It’s news to no one that there are lots of things that we see every day and don’t notice, until one day, for whatever reason we do. Many, perhaps most of us have at some moment suddenly understood something important about our behaviour that, as impossible as it seemed, we had never noticed before. Perhaps that came about as a result of a particular kind of work of self-knowledge, or a radical change of our external or internal situation, or simply through an accumulation of experience.
Is it possible for Silo’s teaching to have a central point that, I for one understood intellectually but certainly managed to ignore, underplay, or reduce to a purely, abstract matter. Am I alone in this experience? I don’t thinks so. Though sometimes its hard to believe that there are key aspects of his teaching that many of us have managed to ignore, or perhaps pay lip-service to without really digesting. However, I think a little digging can turn up good reasons for that overlooking of “the elephant in the room”.
I know that there are various fundamental aspects of Silo’s teaching that I for one treated this way, sometimes over a very long time. In their writings about working with the principles of valid action Roberto Verdecchia and Fernando Aranguiz both give examples related to this kind of growing, or cumulative understanding that produces an unexpected comprehension. Interestingly, both their stories at some point involve plumbing, but that is really another tale. In at least one of his writings on the subject Roberto explicitly addresses the specific situation of being very familiar with an aspect of Silo’s teaching that nonetheless took him years to bring into focus for himself, despite “knowing the idea” and knowing how Silo, many times over the years, pointed out the centrality and importance of this theme.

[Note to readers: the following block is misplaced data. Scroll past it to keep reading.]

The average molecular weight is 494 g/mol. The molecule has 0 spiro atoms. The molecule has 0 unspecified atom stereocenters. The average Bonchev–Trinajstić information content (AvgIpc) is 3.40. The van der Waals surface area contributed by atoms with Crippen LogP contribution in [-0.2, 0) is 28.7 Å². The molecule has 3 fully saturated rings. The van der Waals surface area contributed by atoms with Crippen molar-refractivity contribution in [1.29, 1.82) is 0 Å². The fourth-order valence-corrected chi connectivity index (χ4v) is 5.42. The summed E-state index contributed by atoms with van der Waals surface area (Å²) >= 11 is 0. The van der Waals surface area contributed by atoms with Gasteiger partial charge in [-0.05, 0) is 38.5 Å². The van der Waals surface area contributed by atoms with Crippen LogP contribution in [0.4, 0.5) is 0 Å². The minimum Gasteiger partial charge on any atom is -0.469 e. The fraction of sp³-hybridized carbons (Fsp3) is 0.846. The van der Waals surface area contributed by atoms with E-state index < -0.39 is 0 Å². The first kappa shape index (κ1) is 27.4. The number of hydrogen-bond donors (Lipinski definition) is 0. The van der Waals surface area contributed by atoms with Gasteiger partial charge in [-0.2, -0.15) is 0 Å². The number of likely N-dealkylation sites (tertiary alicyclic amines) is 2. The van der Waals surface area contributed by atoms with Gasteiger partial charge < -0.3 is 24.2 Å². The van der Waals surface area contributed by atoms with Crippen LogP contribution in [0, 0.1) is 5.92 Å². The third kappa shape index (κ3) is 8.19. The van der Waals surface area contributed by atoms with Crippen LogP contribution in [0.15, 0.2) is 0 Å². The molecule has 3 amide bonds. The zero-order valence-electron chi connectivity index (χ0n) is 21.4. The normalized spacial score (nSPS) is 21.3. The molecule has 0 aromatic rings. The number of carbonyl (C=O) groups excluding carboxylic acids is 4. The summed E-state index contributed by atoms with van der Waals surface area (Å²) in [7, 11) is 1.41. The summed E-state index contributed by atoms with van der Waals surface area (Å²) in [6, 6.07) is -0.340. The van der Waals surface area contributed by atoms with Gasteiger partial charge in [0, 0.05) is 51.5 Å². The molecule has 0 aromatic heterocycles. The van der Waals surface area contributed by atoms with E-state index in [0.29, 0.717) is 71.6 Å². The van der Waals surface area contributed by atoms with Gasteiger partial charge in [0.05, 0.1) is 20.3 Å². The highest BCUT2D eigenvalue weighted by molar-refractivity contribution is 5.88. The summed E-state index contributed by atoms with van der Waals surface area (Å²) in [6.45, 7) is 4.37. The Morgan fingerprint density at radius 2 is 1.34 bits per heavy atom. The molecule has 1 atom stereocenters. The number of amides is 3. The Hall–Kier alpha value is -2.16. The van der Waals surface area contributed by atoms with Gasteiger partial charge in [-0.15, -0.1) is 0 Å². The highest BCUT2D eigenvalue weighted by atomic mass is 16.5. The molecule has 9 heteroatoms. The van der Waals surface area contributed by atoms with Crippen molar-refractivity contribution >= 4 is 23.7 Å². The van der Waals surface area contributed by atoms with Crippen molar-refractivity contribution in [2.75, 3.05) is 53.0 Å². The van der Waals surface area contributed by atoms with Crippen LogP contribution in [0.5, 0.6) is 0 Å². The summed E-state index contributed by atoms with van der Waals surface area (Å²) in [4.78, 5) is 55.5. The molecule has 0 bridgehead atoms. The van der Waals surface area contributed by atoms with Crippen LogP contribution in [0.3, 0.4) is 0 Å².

I suppose these maybe considered examples of the old Siloist distinction between understanding and comprehension, where comprehension is defined as the result of the interaction of understanding and experience.
Similarly here we are treating a very extreme example, since Silo tells us that this is the centre of his teaching and somehow we (or at least I) for the longest time simply reply: well ya, sure, and never quite get beyond the words to the registers, or we nod and pass on to less troubling notions.